With temps finally trending in a warmer direction, it’s a great time to talk about container gardens. They’re such a great way to add color and texture to your deck, porch, or patio).
So I headed back to Lynde Greenhouse, on a day when Christina just happened to be planting container gardens for a customer. She was nice enough to let me observe and snap some pics, while she planted and shared some tips.
Here’s a peek into the planting session, along with her great tips and tricks…
Always choose a pot with drain holes. (If there aren’t drain holes, you can use rocks at the bottom, but I wouldn’t recommend this method of gardening for beginners.)
Tip: A plastic container that drops nicely into your decorative pots will make cleanup simple and seasonal switch-out easier.
Use a good quality, light-weight potting soil and fill your container to about an inch below the top.
Use last year’s soil if it still looks good and is fairly easy to dig. Completely remix it by digging down, pulling up from underneath, and mixing. A really good soil should be reuseable for 2-3 years.
If the soil is hard and you can barely get your hand in there, definitely switch it out for fresh soil.
Our container gardens are made up of a thriller (taller focal point plant), filler (medium size plants), and spiller (lower plant that spills over the side of the pot). Choose plants that work for your particular sun/shade situation.
Plan for enough plants to fill the pot, but still have open pockets of dirt to allow them to grow. You can set plants around in the container first to give you an idea how they’ll look and how much room you have.
For this container we’re using Coffee Cups (Elephant’s Ear) for the thriller, alternating 3 different colors of Impatiens for the filler, and then rounding it out with Silver Falls Diconda for the spiller.
Before you plant, water everything gently, so that you’re not planting dry plants into dry soil. Not soaked – just a little damp.
Start by planting the thriller in the middle. Make a hole, plop it in, then press in but not too far – you’re basically just putting a nice light layer of soil over the top of the existing soil that each plant was originally in.
And then work in triangles (clusters of 3) or squares (clusters of 4) for the rest of the plants. In this case I’m working in clusters of 3 because I have 3 colors of impatiens – orange, pink, and white. I’m planting a cluster at a time – a triangle of impatiens and then silver falls, then repeating.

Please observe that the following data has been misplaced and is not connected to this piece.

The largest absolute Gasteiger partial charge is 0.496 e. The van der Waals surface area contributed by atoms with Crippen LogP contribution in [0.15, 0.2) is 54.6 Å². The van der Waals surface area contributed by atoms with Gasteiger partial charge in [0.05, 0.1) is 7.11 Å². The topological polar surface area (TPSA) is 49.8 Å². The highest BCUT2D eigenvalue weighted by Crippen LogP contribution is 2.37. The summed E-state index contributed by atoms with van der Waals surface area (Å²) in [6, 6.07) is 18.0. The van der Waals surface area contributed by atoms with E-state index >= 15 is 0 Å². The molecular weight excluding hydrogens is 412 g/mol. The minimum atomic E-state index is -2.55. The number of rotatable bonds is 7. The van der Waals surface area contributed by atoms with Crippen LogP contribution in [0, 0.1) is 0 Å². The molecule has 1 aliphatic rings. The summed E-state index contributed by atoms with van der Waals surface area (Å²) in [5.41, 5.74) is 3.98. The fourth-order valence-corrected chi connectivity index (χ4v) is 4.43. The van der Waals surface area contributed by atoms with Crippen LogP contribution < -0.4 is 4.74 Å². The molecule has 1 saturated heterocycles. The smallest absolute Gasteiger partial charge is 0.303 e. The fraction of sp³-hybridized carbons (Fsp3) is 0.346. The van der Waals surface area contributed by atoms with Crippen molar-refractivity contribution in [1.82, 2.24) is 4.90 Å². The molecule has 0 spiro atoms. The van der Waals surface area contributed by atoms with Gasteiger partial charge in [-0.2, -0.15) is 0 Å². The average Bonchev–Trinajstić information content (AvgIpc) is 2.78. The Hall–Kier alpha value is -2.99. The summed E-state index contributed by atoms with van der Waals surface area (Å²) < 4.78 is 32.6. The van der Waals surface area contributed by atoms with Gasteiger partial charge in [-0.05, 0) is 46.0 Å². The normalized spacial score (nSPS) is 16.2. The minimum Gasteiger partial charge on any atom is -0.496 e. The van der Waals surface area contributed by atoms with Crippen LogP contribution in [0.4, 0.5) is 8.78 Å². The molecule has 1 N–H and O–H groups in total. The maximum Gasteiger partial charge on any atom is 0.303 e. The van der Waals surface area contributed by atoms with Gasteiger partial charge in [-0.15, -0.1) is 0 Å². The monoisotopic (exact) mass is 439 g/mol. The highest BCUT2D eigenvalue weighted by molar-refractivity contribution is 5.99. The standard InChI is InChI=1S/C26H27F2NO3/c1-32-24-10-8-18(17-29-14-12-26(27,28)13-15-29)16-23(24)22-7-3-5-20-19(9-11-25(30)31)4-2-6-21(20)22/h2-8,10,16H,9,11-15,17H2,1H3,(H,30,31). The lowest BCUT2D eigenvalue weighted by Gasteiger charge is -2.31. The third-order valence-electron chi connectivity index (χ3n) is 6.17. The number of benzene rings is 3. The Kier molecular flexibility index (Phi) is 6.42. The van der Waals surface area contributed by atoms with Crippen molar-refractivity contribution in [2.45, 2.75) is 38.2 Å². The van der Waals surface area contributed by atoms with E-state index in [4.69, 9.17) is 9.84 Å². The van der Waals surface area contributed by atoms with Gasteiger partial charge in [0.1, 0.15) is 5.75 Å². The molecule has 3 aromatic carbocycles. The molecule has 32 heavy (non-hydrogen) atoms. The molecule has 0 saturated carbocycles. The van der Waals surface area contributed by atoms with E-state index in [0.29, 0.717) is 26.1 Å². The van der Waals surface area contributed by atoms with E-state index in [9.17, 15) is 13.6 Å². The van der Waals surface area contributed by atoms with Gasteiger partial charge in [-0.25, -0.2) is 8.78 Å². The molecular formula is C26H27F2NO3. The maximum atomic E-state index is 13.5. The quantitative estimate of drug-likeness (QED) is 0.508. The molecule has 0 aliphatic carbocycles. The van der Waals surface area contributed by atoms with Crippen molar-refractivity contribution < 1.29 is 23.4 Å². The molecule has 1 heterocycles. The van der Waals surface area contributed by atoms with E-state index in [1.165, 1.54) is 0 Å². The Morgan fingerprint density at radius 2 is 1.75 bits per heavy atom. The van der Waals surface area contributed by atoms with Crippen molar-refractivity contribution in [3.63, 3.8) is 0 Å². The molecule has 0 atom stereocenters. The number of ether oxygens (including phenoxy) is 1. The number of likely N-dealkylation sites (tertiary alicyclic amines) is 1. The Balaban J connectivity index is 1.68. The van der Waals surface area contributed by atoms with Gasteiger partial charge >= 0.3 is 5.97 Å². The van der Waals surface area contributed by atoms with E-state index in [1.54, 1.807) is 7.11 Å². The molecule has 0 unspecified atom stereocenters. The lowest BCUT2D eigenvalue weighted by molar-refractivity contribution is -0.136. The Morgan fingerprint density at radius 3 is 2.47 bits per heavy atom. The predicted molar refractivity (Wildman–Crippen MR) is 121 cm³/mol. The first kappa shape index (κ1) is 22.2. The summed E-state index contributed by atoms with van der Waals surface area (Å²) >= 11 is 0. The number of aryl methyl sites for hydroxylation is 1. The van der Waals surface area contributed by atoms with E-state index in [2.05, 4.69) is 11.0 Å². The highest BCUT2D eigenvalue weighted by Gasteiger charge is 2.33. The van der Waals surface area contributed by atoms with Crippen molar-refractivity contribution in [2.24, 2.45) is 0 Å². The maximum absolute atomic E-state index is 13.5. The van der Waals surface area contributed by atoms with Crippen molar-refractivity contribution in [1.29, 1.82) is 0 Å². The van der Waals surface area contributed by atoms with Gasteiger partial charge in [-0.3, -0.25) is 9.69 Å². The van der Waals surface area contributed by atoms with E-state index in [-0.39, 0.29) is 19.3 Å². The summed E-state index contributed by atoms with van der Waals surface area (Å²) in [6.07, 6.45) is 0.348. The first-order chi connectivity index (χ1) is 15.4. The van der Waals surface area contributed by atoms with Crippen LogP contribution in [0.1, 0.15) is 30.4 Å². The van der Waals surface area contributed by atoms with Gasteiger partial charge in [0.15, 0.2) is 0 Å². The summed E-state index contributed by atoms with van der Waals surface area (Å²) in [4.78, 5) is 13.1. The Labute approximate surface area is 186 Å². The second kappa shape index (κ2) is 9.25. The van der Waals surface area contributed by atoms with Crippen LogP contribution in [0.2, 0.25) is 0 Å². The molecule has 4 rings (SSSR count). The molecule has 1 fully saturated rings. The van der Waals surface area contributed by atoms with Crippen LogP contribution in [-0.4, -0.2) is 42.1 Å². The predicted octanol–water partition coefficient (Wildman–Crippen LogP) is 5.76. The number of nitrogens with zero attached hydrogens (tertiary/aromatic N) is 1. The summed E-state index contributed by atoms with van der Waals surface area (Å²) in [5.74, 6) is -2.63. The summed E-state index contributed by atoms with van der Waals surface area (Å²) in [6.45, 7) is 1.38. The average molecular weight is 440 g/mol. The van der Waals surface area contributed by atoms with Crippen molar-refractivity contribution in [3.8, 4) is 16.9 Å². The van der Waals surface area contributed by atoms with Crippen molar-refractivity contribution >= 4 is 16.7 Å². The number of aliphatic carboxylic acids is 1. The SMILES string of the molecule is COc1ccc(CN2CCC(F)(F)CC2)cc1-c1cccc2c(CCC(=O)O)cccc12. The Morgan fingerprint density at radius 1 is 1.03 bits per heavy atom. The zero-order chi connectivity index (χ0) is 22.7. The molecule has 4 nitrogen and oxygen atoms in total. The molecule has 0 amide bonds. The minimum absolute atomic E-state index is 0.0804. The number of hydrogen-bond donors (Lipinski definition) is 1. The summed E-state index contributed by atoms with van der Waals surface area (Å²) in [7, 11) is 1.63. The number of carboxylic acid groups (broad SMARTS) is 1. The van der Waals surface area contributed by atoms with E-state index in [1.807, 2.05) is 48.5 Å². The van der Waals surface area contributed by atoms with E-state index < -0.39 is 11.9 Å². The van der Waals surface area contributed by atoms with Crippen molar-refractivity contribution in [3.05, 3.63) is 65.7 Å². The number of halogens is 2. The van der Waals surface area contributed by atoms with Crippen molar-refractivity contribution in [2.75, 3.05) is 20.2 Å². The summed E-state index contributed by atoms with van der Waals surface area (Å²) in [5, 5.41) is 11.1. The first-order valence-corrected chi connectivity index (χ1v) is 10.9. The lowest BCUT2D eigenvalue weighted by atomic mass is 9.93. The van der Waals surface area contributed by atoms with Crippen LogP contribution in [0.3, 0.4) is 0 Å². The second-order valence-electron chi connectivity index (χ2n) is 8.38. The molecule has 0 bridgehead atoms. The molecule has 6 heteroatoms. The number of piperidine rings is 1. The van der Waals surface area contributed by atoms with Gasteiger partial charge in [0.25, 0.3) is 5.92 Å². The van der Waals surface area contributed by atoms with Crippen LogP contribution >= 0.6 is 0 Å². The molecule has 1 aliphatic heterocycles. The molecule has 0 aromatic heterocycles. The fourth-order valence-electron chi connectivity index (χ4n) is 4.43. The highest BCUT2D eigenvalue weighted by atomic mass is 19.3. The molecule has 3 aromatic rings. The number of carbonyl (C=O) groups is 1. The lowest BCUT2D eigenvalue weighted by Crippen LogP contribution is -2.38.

If you’re using multiple colors of the same plant you can shift the colors as you go around the pot so that you get a nice color mix that’s not uniform but it’s still cohesive.
Find the natural flow of the spiller plant prior to putting it in the pot and plant it so that the tendrils are up and out of the soil and most of them are falling over the side.
When you’ve finished planting, keep all of the plant tags and tuck them into the pot so that it’s easy to remember what you used from season to season.
Caring for your container garden.
Find a consistent water schedule that works for your specific plants. For sunny areas generally every day or every other day. For shade areas generally every other day or three would do fine. (That’s what I would recommend for the containers we planted today.)
Basic grooming for any annual would include picking off dead flowers or cutting back dead/dry foliage.
Low maintenance sun flowers include: calibrachoa, geraniums, sun impatiens, and portulaca. Low maintenance shade flowers include: impatiens, begonias, and fuchsias. (These are plants that don’t require regular dead heading but some may still want to do it for aesthetic appeal.)
Thanks Christina! Your tips are always so helpful, especially for a non-green thumb like myself, and I always come away from the greenhouse with fresh, inspiring new ideas.
Now to get planting…
For more outdoor inspiration and ideas for this spring and summer, be sure to visit our OUTDOOR SPACES page!